It has failed to protect your data (link to original article in title)

· amazon,privacy,data,privid

ON SEPTEMBER 26, 2018, a row of tech executives filed into a marble- and wood-paneled hearing room and sat down behind a row of tabletop microphones and tiny water bottles. They had all been called to testify before the US Senate Commerce Committee on a dry subject—the safekeeping and privacy of customer data—that had recently been making large numbers of people mad as hell.

To prevent abuses like these, the European Union and the state of California had both passed sweeping new data privacy regulations. Now Congress, Thune said, was poised to write regulations of its own. “The question is no longer whether we need a federal law to protect consumers' privacy,” he declared. “The question is, what shape will that law take?” Sitting in front of the senator, ready to help answer that question, were representatives from two telecom firms, Apple, Google, Twitter, and Amazon.

Notably absent from the lineup was anyone from Facebook or Equifax, which had been grilled by Congress separately. So for the assembled execs, the hearing marked an opportunity to start lobbying for friendly regulations—and to assure Congress that, of course, their companies had the issue completely under control.

No executive at the hearing projected quite as much aloof confidence on this count as Andrew DeVore, the representative from Amazon, a company that rarely testifies before Congress. After the briefest of greetings, he began his opening remarks by quoting one of his company's core maxims to the senators: “Amazon's mission is to be Earth's most customer-centric company.” It was a stock line, but it made the associate general counsel sound a bit like he was speaking as an emissary from a larger and more important planet.

This article appears in the December 2021/January 2022 issue. Subscribe to WIRED. PHOTOGRAPH: TSE

DeVore, a former prosecutor with rugged features, made clear that what Amazon needed most from lawmakers was minimal interference. Consumer trust was already Amazon's highest priority, and a commitment to privacy and data security was sewn into everything the company did. “We design our products and services so that it's easy for customers to understand when their data is being collected and control when it's shared,” he said. “Our customers trust us to handle their data carefully and sensibly.”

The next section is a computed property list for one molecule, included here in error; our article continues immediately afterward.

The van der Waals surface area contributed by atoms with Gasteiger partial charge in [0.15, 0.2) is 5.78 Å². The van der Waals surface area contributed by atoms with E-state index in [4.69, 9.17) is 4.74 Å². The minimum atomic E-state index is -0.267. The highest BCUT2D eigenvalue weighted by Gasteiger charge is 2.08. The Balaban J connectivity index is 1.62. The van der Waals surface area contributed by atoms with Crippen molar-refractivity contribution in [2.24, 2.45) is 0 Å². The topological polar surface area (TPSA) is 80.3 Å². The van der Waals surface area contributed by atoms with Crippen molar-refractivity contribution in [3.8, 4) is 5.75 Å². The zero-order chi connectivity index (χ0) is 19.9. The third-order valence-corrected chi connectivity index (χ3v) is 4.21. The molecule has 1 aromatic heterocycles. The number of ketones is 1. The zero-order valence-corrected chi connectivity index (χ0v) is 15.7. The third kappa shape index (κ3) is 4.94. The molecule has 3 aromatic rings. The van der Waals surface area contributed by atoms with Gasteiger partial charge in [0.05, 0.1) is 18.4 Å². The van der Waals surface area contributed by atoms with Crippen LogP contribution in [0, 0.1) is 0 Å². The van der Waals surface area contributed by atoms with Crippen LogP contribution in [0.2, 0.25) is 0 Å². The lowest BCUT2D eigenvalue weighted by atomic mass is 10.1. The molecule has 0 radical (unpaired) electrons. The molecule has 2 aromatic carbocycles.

On this last point, DeVore was probably making a safe assumption. That year, a study by Georgetown University found Amazon to be the second-most-trusted institution in the United States, after the military. But as companies like Facebook have learned in recent years, public trust can be fragile. And in hindsight, what's most interesting about Amazon's 2018 testimony is what DeVore did not say.

At that very moment inside Amazon, the division charged with keeping customer data safe for the company's retail operation was in a state of turmoil: understaffed, demoralized, worn down from frequent changes in leadership, and—by its own leaders' accounts—severely handicapped in its ability to do its job. That year and the one before it, the team had been warning Amazon's executives that the retailer's information was at risk. And the company's own practices were fanning the danger.

According to internal documents reviewed by Reveal from the Center for Investigative Reporting and WIRED, Amazon's vast empire of customer data—its metastasizing record of what you search for, what you buy, what shows you watch, what pills you take, what you say to Alexa, and who's at your front door—had become so sprawling, fragmented, and promiscuously shared within the company that the security division couldn't even map all of it, much less adequately defend its borders.

In the name of speedy customer service, unbridled growth, and rapid-fire “invention on behalf of customers”—in the name of delighting you—Amazon had given broad swathes of its global workforce extraordinary latitude to tap into customer data at will. It was, as former Amazon chief information security officer Gary Gagnon calls it, a “free-for-all” of internal access to customer information. And as information security leaders warned, that free-for-all left the company wide open to “internal threat actors” while simultaneously making it inordinately difficult to track where all of Amazon's data was flowing.